Construction and engineering costs continued to rise in August as materials and labor prices also continued to grow, according to an indicator tracking wage and material inflation for construction and related sectors.

The IHS Markit PEG Engineering and Construction Cost Index remained elevated in mid-August, dropping slightly to 68.6 from 68.9 in July. A reading of 50 represents the breakeven point. Higher readings indicate rising prices.

Subcontractor labor cost increases remained particularly high, with an index reading of 85.2, up from 81.8 in July.

Materials and equipment costs also continued to rise, with a reading of 61.5. Within that, sub-indexes show variation between different goods. Pumps and compressors rose 21.4 points to a reading of 75. Meanwhile, carbon steel pipe and alloy steel pipe both dropped to 45.5, which analysts from IHS Markit parent S&P Global Market Intelligence say is the first decrease in their prices after 21 months of growth.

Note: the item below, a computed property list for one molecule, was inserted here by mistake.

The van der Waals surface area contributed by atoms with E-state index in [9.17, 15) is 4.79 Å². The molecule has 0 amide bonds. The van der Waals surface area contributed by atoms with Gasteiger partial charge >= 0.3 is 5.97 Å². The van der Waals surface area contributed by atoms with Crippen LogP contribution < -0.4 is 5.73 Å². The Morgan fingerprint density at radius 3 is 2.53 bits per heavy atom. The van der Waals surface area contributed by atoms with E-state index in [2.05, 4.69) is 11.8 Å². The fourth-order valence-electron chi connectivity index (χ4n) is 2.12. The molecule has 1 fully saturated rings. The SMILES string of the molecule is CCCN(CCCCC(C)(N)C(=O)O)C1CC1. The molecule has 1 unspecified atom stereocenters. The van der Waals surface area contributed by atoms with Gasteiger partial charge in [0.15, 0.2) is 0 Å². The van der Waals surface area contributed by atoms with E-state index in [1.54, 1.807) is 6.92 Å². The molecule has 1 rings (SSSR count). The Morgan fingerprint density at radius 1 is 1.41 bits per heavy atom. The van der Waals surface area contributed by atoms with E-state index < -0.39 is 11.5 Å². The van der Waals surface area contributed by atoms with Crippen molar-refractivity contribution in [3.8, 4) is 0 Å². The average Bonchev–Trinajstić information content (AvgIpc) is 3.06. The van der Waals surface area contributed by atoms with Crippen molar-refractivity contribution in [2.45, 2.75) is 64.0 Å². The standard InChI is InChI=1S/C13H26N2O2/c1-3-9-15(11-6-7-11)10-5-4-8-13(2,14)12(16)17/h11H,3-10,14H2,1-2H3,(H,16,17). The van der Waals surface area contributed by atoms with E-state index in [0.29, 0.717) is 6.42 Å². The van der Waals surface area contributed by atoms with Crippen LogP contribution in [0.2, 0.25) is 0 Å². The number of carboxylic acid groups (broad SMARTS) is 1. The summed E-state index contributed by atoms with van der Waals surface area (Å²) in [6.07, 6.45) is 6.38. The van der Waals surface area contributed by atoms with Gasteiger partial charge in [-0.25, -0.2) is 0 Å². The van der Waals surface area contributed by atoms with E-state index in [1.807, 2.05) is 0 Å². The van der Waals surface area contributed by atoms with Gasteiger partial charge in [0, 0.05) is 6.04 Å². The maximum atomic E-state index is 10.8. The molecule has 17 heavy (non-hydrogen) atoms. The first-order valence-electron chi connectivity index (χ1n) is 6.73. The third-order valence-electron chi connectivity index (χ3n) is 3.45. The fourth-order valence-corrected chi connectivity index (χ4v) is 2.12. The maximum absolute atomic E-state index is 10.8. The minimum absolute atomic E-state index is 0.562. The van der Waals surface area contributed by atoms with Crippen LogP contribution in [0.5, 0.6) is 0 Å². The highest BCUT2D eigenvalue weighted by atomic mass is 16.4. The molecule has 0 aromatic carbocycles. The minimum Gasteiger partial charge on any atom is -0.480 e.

“Prices for some pipe products have eased as lower raw material costs are passed through, however, there is wide variation by product,” Amanda Eglinton, economics director of pricing and purchasing at S&P Global Market Intelligence, said in a statement. “Prices for standard, mechanical and HSS have started to decline, though energy pipe and tube and specialty and high nickel alloy grades remain in short supply with prices continuing to move higher through the third quarter.”

Respondents to IHS Markit’s survey also indicated they expect prices to continue to rise over the next six months. They reported shortages of materials including electrical steel, eclectic components and cement, the data firm says.

The IHS Markit PEG Engineering and Construction Cost Index is based on surveys of members of the “Procurement Executive Group” asking whether prices for individual materials, equipment and regional subcontractor rates were higher, lower or the same compared to the previous month, and what are their six-month expectations for those prices.

Responses are weighted for every $2 billion of the firms’ North America spending.